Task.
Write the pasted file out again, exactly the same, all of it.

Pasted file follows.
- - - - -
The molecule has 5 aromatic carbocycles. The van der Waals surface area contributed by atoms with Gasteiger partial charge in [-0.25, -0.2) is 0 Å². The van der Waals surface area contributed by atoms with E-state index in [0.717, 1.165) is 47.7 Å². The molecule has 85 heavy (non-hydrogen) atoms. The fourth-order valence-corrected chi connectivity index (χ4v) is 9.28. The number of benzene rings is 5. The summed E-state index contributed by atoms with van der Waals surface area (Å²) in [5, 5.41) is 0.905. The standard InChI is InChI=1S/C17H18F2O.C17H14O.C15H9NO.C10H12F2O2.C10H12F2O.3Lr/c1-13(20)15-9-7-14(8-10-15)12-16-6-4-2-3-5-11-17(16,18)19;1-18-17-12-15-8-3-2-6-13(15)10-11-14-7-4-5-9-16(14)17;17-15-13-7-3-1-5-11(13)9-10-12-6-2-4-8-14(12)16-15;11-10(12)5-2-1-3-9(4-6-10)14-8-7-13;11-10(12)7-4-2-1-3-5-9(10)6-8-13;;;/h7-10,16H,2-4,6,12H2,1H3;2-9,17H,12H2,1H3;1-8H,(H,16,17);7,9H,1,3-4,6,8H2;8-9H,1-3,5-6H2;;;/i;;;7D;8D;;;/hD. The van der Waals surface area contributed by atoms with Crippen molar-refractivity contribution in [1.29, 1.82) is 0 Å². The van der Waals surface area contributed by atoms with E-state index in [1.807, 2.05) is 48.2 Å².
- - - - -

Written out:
The molecule has 5 aromatic carbocycles. The van der Waals surface area contributed by atoms with Gasteiger partial charge in [-0.25, -0.2) is 0 Å². The van der Waals surface area contributed by atoms with E-state index in [0.717, 1.165) is 47.7 Å². The molecule has 85 heavy (non-hydrogen) atoms. The fourth-order valence-corrected chi connectivity index (χ4v) is 9.28. The number of benzene rings is 5. The summed E-state index contributed by atoms with van der Waals surface area (Å²) in [5, 5.41) is 0.905. The standard InChI is InChI=1S/C17H18F2O.C17H14O.C15H9NO.C10H12F2O2.C10H12F2O.3Lr/c1-13(20)15-9-7-14(8-10-15)12-16-6-4-2-3-5-11-17(16,18)19;1-18-17-12-15-8-3-2-6-13(15)10-11-14-7-4-5-9-16(14)17;17-15-13-7-3-1-5-11(13)9-10-12-6-2-4-8-14(12)16-15;11-10(12)5-2-1-3-9(4-6-10)14-8-7-13;11-10(12)7-4-2-1-3-5-9(10)6-8-13;;;/h7-10,16H,2-4,6,12H2,1H3;2-9,17H,12H2,1H3;1-8H,(H,16,17);7,9H,1,3-4,6,8H2;8-9H,1-3,5-6H2;;;/i;;;7D;8D;;;/hD. The van der Waals surface area contributed by atoms with Crippen molar-refractivity contribution in [1.29, 1.82) is 0 Å². The van der Waals surface area contributed by atoms with E-state index in [1.807, 2.05) is 48.2 Å².